Years of Accomplishment
" The old rectory build by Father Veale in 1874 was replaced in 1908. It had a hot air furnace and both electric and gas lights. The house was large because at that time, priests working in West Tennessee were living there and it was thought that Jackson would continue to serve as a base for priests in this part of the State outside of Memphis.

The Civic League Hospital, later known as Memorial Hospital was under construction between 1906 to 1909. The architecture was made to harmonize with that of St. Mary's rectory, then in the process of being built, for an Order of Sisters was to take over the new hospital and run it. This plan failed, however, because the Sisters would not assume the responsibility without a deed to the property and that was not agreeable to the builders. The name was changed in 1924 to Memorial Hospital. This hospital ceased operations after the opening of the new Jackson-Madison County General Hospital. The Knights of Columbus Council 1101 was chartered March 25, 1906, when the Order was only six years old. Tom O'Malley was elected first Grand Knight. "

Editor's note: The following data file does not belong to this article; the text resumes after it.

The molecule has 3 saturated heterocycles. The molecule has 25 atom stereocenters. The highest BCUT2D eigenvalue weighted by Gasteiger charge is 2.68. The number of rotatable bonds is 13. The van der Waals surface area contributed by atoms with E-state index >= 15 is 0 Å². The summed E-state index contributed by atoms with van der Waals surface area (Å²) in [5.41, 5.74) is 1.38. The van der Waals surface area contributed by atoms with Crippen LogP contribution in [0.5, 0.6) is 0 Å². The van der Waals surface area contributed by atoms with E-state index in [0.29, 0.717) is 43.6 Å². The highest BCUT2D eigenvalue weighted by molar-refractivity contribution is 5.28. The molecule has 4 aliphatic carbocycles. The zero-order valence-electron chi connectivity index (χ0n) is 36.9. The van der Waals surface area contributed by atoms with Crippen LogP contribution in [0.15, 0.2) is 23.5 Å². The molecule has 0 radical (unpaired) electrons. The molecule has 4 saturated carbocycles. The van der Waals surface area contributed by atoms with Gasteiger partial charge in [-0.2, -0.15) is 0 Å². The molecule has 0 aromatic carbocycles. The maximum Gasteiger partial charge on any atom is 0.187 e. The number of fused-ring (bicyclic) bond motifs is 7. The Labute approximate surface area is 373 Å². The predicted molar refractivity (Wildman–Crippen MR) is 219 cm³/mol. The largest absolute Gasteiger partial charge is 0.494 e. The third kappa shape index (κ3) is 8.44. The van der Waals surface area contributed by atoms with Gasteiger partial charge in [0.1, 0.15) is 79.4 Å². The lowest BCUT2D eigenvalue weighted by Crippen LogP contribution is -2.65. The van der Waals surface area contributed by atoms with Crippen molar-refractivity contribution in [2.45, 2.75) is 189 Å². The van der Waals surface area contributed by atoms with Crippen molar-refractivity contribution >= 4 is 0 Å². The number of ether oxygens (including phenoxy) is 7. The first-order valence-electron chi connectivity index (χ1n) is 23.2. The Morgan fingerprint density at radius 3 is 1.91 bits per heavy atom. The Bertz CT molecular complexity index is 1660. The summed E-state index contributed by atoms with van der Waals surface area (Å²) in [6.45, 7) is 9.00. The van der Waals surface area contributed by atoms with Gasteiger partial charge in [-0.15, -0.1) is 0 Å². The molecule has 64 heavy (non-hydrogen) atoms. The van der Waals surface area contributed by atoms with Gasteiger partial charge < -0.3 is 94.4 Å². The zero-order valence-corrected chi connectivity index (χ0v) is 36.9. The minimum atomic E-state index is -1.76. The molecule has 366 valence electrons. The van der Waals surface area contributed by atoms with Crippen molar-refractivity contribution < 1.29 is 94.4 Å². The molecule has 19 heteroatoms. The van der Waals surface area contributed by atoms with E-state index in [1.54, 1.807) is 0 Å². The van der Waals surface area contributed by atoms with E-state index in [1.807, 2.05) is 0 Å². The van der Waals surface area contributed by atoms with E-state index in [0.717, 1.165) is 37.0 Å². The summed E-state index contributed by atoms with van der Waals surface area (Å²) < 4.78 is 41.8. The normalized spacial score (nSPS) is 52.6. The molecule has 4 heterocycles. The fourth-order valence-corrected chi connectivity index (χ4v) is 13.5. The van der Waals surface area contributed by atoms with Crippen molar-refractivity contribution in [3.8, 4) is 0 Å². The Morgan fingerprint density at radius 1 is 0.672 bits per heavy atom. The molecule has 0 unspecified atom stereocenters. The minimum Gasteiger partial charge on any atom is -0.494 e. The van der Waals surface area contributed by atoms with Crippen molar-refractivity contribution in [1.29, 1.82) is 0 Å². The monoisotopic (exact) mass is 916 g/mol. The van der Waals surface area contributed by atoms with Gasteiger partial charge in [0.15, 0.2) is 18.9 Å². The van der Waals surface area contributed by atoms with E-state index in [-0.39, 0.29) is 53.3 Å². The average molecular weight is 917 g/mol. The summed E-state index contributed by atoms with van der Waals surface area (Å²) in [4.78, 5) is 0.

St. Joseph, Jackson -1913